CLARK, PAMPANGA, March 22, 2006
 (MALAYA) Mushroom farming in Clark, Pampanga has proven to be a very profitable livelihood venture, according to the Community Extension Services Office of the Clark Development Corporation (CESO-CDC).

Pampanga couple Bong and Fanny Sicat, who were singled out as recipients of a mushroom growing pilot project of the CDC in Barangay Calumpang, recently sold more than 400 kilos of mushroom cultivated in just six months from an approximately 50-square meter plantation. The P4,000-venture was part of a livelihood outreach program of the CDC.

According to CDC president Antonio R. Ng, harvests from the small mushroom plantation in Barangay Calumpang are being sold to Mabalacat market at a wholesale price of P100 per kilo and P150 on retail.

Ng said the recipients of the livelihood project can now earn an average of P8,000 per month. From part of the couple’s earnings from the mushroom project, Bong Sicat had been able to buy a tricycle that would bring the produce to the Mabalacat public market. With the assistance of the Rotary Club Clarkfield, the mushrooms are now also being marketed to Korea House Restaurant and Four Seasons Restaurant, both located in Clark.

CESO Manager Fely Rondollo said the project started only on June 4 last year, with the Sicats as the initial recipients of the start-up project. Two weeks later, more than 19 kilos of mushroom were harvested from a single plot of a five-plot row.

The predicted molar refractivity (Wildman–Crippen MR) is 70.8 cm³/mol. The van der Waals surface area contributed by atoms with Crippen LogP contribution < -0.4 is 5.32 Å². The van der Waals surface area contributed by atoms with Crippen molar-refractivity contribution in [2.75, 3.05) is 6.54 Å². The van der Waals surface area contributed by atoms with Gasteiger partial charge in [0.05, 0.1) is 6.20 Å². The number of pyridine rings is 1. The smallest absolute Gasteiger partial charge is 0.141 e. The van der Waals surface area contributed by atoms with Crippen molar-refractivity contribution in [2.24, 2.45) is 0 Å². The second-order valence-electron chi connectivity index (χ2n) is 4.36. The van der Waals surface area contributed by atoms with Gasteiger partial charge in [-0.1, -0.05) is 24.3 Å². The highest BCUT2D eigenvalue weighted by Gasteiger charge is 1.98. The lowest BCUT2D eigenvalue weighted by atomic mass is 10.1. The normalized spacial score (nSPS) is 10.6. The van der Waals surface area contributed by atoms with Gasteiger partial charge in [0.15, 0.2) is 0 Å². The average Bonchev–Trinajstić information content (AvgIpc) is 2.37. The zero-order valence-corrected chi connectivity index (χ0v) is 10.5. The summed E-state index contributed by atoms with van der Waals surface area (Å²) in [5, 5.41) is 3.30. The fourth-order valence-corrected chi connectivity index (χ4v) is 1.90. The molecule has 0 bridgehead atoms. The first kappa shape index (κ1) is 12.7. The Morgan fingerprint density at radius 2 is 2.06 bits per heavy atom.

After conducting a research on the profitability of growing mushrooms, Rondollo said the CESO allowed the release of P4,000 taken from the savings in a feeding program, as a non-interest loan to the couple to start the livelihood project in Barangay Calumpang.

In just three months, the recipients of the livelihood project were able to return in full the P4,000, and the additional P1,000 also loaned to them to bankroll a parallel cashew nut project that is another livelihood venture of the couple.

With the success of the mushroom project and a growing market in Pampanga, Ng instructed CESO to replicate the success in Calumpang by conducting another livelihood project study for the residents of Sitio Target in Barangay Sapang Bato in Angeles City which has about three hectares of uncultivated flat lands.

The CESO study had shown that if the areas could be turned into a mushroom plantation, 15 families could easily earn about P10,000 a month because of the rising demand for mushrooms in Pampanga and nearby provinces, including Metro Manila.

Chief News Editor: Sol Jose Vanzi

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